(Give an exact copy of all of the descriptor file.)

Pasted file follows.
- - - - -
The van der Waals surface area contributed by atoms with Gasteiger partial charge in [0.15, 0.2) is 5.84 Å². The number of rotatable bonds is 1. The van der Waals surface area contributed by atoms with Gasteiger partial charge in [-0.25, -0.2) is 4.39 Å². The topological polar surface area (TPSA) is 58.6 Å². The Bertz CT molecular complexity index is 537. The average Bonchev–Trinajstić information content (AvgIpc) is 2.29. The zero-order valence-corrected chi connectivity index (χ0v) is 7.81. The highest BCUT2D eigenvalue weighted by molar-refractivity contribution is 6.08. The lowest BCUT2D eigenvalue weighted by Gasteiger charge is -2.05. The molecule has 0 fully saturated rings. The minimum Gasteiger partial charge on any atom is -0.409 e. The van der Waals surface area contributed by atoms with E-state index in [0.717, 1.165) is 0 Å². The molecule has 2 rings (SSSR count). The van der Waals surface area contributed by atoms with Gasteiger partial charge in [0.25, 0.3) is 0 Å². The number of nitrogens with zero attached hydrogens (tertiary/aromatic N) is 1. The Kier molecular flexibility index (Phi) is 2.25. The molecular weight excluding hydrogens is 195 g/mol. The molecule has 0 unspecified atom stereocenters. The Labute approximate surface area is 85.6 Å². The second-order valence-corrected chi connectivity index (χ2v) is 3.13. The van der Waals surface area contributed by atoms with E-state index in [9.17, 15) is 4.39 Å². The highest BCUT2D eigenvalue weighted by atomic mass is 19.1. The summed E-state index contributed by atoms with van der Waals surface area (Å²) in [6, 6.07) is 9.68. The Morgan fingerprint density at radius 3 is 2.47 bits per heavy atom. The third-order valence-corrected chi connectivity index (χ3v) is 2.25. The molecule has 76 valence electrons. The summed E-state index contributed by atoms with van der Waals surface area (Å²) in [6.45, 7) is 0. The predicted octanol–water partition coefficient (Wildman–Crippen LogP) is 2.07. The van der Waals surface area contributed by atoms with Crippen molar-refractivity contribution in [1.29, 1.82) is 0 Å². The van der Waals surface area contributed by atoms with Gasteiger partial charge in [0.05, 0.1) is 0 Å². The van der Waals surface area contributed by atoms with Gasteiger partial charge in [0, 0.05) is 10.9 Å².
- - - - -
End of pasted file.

The van der Waals surface area contributed by atoms with Gasteiger partial charge in [0.15, 0.2) is 5.84 Å². The number of rotatable bonds is 1. The van der Waals surface area contributed by atoms with Gasteiger partial charge in [-0.25, -0.2) is 4.39 Å². The topological polar surface area (TPSA) is 58.6 Å². The Bertz CT molecular complexity index is 537. The average Bonchev–Trinajstić information content (AvgIpc) is 2.29. The zero-order valence-corrected chi connectivity index (χ0v) is 7.81. The highest BCUT2D eigenvalue weighted by molar-refractivity contribution is 6.08. The lowest BCUT2D eigenvalue weighted by Gasteiger charge is -2.05. The molecule has 0 fully saturated rings. The minimum Gasteiger partial charge on any atom is -0.409 e. The van der Waals surface area contributed by atoms with E-state index in [0.717, 1.165) is 0 Å². The molecule has 2 rings (SSSR count). The van der Waals surface area contributed by atoms with Gasteiger partial charge in [0.25, 0.3) is 0 Å². The number of nitrogens with zero attached hydrogens (tertiary/aromatic N) is 1. The Kier molecular flexibility index (Phi) is 2.25. The molecular weight excluding hydrogens is 195 g/mol. The molecule has 0 unspecified atom stereocenters. The Labute approximate surface area is 85.6 Å². The second-order valence-corrected chi connectivity index (χ2v) is 3.13. The van der Waals surface area contributed by atoms with E-state index in [9.17, 15) is 4.39 Å². The highest BCUT2D eigenvalue weighted by atomic mass is 19.1. The summed E-state index contributed by atoms with van der Waals surface area (Å²) in [6, 6.07) is 9.68. The Morgan fingerprint density at radius 3 is 2.47 bits per heavy atom. The third-order valence-corrected chi connectivity index (χ3v) is 2.25. The molecule has 76 valence electrons. The summed E-state index contributed by atoms with van der Waals surface area (Å²) in [6.45, 7) is 0. The predicted octanol–water partition coefficient (Wildman–Crippen LogP) is 2.07. The van der Waals surface area contributed by atoms with Crippen molar-refractivity contribution in [1.29, 1.82) is 0 Å². The van der Waals surface area contributed by atoms with Gasteiger partial charge in [0.05, 0.1) is 0 Å². The van der Waals surface area contributed by atoms with Gasteiger partial charge in [0, 0.05) is 10.9 Å².